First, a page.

To Care About Nature, Our Kids Need To Experience It

BY ON December 12, 2012

Nature blooms with a heart shaped tree dropping pink leaves

Earlier this year, I attended my favorite kind of wedding: one that is an uncompromised expression of the couple’s uniqueness. The wildflower bouquet, the view of the Catskill mountains, the light blue Ball Jar centerpieces, and the overall-clad musicians all spoke to the unfussy, but beautiful simplicity of my friends and their values. At the reception, guests were seated at tables named after some of the groom’s favorite trees, including Shagbark Hickory, Hemlock, Sassafras, and Sugar Maple. The groom works as an Education Forester, which allows him to teach people how to steward their land, maintaining the health of their wooded property. He attributes his love of nature to childhood experiences with an aunt who showed him how to put a blanket under a blackberry bush and shake it, collecting bucket loads of berries. From that point on, he was obsessed with fruit picking and how bountiful and free fruit picking was. From a very young age, he was also allowed the freedom to roam free on foot and by bike in his local area, staying outside all day, exploring and discovering the world around him. These early experiences planted within Ryan a deep comfort and affection for nature and its wonders. Consequently, his career is one of protecting that thing which he loves.

With talk of global warming and the need for green energy sources being commonplace in the news, today’s youth have a superficial awareness of threats to the environment. However, the majority of these same children have very little personal experience or intimacy with nature, and it is well documented that the less children engage with nature, the less likely they are to defend and protect it over their lifetimes.

With the availability of endless options for virtual experiences, kid-centric entertainment, social networking, and the portability of powerful technology, many kids have made connecting with their favorite handheld device their chosen pastime over any number of other options, including discovering the joys of being in the natural world. A January 2010 national survey by the Kaiser Family Foundation found that with technology allowing nearly 24-hour media access to children and teens, 8-18 year-olds are spending an average of 7 hours and 38 minutes in the course of a day, or more than 53 hours a week. When factoring in the fact that much of that time is used ‘media multitasking’ (using more than one medium at a time), the total time spent consuming media content is closer to 11 hours.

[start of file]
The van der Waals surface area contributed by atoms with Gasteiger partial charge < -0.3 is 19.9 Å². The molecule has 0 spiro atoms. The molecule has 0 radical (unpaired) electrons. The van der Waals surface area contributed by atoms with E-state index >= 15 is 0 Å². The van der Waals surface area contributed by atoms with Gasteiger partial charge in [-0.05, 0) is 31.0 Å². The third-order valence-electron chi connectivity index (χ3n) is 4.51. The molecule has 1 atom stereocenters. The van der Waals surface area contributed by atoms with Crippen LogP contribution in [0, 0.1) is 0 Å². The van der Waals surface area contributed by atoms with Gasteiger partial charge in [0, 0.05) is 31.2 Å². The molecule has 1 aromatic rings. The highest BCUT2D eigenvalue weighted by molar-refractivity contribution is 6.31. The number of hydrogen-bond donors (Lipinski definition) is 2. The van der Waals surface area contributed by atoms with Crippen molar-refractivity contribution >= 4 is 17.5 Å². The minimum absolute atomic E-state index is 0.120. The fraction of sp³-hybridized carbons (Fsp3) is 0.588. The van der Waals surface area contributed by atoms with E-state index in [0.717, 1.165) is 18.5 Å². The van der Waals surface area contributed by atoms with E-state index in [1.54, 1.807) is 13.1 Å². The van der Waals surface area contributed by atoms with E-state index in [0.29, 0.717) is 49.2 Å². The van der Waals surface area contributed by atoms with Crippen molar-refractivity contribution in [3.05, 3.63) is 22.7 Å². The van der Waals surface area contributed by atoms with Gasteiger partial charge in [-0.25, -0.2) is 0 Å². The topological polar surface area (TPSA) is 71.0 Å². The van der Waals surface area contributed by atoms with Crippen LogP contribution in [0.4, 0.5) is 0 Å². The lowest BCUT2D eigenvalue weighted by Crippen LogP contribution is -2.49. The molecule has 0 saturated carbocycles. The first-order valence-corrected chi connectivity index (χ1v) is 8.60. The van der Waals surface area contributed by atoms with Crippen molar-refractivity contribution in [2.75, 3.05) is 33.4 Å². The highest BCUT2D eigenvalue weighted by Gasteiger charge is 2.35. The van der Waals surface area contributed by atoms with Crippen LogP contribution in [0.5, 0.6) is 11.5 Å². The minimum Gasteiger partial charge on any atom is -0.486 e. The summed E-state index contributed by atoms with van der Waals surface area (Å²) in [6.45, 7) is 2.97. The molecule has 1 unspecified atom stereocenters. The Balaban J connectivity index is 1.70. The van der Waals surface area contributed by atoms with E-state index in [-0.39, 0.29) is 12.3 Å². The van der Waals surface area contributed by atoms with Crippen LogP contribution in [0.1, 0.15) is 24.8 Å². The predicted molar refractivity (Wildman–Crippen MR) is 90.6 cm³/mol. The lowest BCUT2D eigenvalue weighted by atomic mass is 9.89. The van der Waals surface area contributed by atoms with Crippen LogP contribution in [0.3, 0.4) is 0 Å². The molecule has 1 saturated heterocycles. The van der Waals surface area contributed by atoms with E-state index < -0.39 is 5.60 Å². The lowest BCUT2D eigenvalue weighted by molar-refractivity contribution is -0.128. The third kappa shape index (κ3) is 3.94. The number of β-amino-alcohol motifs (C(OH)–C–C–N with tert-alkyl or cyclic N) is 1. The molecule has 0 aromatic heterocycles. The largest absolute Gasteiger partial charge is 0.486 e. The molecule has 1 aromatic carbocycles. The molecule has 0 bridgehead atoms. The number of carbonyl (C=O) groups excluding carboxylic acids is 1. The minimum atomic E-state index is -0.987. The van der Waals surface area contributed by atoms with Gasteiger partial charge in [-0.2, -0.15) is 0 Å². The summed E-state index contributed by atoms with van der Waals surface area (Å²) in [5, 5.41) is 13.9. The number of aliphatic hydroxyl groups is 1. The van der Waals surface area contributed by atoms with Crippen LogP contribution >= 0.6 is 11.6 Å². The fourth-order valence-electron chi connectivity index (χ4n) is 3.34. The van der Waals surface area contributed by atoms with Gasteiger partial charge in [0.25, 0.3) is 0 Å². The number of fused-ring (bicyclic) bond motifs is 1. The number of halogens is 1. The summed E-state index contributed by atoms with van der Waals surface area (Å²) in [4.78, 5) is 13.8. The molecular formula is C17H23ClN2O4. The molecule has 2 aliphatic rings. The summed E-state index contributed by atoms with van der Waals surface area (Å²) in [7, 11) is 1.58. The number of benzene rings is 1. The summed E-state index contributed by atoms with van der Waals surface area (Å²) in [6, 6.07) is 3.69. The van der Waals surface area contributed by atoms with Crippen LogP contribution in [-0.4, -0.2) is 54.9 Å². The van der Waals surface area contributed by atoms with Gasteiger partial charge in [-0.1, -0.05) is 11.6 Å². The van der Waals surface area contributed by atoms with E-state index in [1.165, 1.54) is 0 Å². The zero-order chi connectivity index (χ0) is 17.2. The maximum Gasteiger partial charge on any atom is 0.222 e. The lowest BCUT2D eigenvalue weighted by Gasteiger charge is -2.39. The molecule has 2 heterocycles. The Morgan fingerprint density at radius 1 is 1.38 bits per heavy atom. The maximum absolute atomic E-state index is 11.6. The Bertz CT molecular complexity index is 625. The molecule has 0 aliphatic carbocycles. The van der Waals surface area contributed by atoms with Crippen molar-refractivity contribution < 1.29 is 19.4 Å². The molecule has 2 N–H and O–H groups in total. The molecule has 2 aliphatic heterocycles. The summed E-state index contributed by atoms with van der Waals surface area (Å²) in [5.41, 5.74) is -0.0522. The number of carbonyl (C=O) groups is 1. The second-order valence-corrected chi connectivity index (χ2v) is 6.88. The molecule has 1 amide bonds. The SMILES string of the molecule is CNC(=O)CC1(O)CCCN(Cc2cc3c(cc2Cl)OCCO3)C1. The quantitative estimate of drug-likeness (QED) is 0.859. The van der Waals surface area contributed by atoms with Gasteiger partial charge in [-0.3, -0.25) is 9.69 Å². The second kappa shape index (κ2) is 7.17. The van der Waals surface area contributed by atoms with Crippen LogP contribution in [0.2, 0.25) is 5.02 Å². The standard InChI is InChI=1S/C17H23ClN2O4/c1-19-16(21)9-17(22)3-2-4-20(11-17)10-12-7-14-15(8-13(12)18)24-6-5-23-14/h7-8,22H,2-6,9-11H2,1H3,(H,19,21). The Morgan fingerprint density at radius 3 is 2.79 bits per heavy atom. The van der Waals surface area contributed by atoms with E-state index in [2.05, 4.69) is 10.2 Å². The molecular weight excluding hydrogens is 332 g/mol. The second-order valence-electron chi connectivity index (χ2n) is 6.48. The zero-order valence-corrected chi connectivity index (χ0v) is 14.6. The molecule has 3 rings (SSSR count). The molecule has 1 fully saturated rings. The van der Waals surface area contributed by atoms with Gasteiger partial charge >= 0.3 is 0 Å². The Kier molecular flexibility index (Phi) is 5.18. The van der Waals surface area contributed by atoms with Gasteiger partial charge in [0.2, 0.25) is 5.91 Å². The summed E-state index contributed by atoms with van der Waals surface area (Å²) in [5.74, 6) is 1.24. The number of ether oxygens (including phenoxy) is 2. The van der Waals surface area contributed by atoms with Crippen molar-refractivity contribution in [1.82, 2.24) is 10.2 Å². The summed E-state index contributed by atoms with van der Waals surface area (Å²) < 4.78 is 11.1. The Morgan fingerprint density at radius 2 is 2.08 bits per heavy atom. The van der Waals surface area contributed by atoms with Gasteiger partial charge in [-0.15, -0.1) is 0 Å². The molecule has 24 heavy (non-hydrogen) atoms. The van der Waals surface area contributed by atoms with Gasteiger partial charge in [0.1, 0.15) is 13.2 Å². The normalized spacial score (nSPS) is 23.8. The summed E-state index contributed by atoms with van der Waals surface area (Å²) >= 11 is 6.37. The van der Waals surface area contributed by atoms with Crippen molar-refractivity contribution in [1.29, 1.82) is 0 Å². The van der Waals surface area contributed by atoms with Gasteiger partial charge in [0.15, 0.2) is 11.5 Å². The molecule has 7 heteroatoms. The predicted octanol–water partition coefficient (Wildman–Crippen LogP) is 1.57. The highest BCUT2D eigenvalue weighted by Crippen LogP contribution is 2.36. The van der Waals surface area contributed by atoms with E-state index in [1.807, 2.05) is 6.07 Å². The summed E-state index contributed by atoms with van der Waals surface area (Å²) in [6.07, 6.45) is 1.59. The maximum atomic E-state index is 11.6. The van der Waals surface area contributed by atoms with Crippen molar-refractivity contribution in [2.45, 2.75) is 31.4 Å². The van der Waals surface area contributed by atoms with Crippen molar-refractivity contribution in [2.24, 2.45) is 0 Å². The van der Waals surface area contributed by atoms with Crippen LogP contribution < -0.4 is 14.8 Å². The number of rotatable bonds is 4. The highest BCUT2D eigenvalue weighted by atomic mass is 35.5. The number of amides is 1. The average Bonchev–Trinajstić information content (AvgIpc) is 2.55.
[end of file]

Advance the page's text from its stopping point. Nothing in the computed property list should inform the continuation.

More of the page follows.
There are other factors that have made being in nature an unnatural habit for our children. The removal of open, “wild” spaces due to land development, the high regulating of what activities kids can engage in when they are outside (you can’t necessarily pick berries for free, build a fort, or wade in the pond at the local park), the increase in parental fears regarding allowing their children to roam and just “go outside and play,” highly structured, extra-curricular schedules, and intense homework loads all constrict and challenge our children’s experience of discovering the planet they inhabit…its wonders, mysteries, beauty, even its dangers and nuisances.

In addition to the loss of this priceless, embodied knowledge of the natural world, the negative health impacts of children’s decreased free play time in nature are well-documented and include an increase in obesity, depression, asthma, rickets, attention deficit disorder, and decreased cardio-respiratory health.

Raising children who possess a fundamental intelligence of connecting with the physical world, both people and nature, requires conscious decision-making by parents. Within our choices regarding our children’s schedules, where we choose to live, where and how we vacation, there are many windows in which we can create opportunities for our children to know and grow the natural world. The impact of these experiences is not just immediate and personal, but reaches far into the future, determining the health of our natural world for generations to come.

As Richard Louv states in his much-acclaimed book, Last Child in the Woods, “…children…constitute the future political constituency, and their attention or vote which is ultimately based more on a foundation of personal experience than rational decision-making – is not guaranteed.”


TOPICS: Activism, Asthma, Children's Health, Science